Research in Montana History | HSTA 461 01

Course Photo for Research in Montana History Instructor: Jeff Wiltse
Credits: 3

Delivery Method: Face-to-Face
Days and times: TR 12:30-1:50

Course Description: This course is a research seminar in Montana history. Students will learn advanced research methodology in history and become familiar with a variety of databases and source collections useful for researching Montana history. Students will research and write a twenty-page, primary-source based paper on a topic in Montana history. This course fulfills the Advanced Writing (AW) requirement for the history department and the university.

Instructor Email: jeff.wiltse@umontana.edu

Western Civilization II | HSTR 102HY 00

Course Photo for Western Civilization II Instructor: Robert Greene
Credits: 4
Gen Ed Attributes: Historical Studies (H) , Democracy and Citizenship (Y)
Delivery Method: Online

Course Description: This course will introduce students to some of the major themes in Western Civilization from the eighteenth century to the end of the twentieth century and beyond. Particular topics to be examined include: the Enlightenment; the French Revolution and the emergence of political alternatives to absolutism; the Napoleonic age and its aftermath; the rise of romanticism; the changing face of liberalism; the emergence and appeal of socialism; the growth of nationalism and racial thinking; imperialism and colonization; urbanization and industrialization; modernity and cultures of anxiety; the First World War and the Bolshevik Revolution; communism and fascism; the Second World War and the Holocaust; European reconstruction and the beginnings of the Cold War; the fall of communism and the search for a new European consensus.

Instructor Email: robert.greene@umontana.edu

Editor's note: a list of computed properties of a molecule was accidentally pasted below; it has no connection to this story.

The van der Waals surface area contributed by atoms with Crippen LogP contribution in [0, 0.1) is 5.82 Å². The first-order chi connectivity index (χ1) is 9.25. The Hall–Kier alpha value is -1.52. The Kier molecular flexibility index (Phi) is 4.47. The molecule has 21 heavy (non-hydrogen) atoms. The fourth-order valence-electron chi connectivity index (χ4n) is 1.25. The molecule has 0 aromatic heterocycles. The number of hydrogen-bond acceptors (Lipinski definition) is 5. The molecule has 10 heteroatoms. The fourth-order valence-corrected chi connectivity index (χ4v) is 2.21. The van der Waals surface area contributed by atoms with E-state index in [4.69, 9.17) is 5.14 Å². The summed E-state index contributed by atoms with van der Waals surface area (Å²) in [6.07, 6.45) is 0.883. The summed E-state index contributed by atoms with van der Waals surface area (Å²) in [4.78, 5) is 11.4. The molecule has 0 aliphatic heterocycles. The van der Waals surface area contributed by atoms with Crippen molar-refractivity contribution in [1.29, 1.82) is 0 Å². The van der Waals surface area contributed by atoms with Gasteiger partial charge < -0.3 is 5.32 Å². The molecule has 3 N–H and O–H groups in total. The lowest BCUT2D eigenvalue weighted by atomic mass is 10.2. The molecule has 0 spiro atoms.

Western Civilization II - Honors | HSTR 104HY 80

Course Photo for Western Civilization II - Honors Instructor: Robert Greene
Credits: 4
Gen Ed Attributes: Historical Studies (H) , Democracy and Citizenship (Y)
Delivery Method: Online
Days and times: MWF 9:00-9:50; F 11:00-11:50

Course Description: This course will introduce students to some of the major themes in Western Civilization from the eighteenth century to the end of the twentieth century and beyond. Particular topics to be examined include: the Enlightenment; the French Revolution and the emergence of political alternatives to absolutism; the Napoleonic age and its aftermath; the rise of romanticism; the changing face of liberalism; the emergence and appeal of socialism; the growth of nationalism and racial thinking; imperialism and colonization; urbanization and industrialization; modernity and cultures of anxiety; the First World War and the Bolshevik Revolution; communism and fascism; the Second World War and the Holocaust; European reconstruction and the beginnings of the Cold War; the fall of communism and the search for a new European consensus.

Instructor Email: robert.greene@umontana.edu

Introduction to Historical Methods | HSTR 200

Course Photo for Introduction to Historical Methods Instructor: Various Instructors
Credits: 1

Delivery Method: Face-to-Face

Course Description: The purpose of HSTR 200 is to acquaint you with the methods historians use to locate, analyze, and synthesize information about the past. In this course, you will learn how to locate and assess primary sources in Archives & Special Collections as well as in digitized format via databases of newspapers and other online repositories. You also will learn how to find and identify credible secondary sources, including scholarly articles in library databases. Finally, you will how to provide proper documentation for your research. You will put all these skills to use in a real-life local-history project that will acquaint you with the practice of public history and teach you some basics of digital history.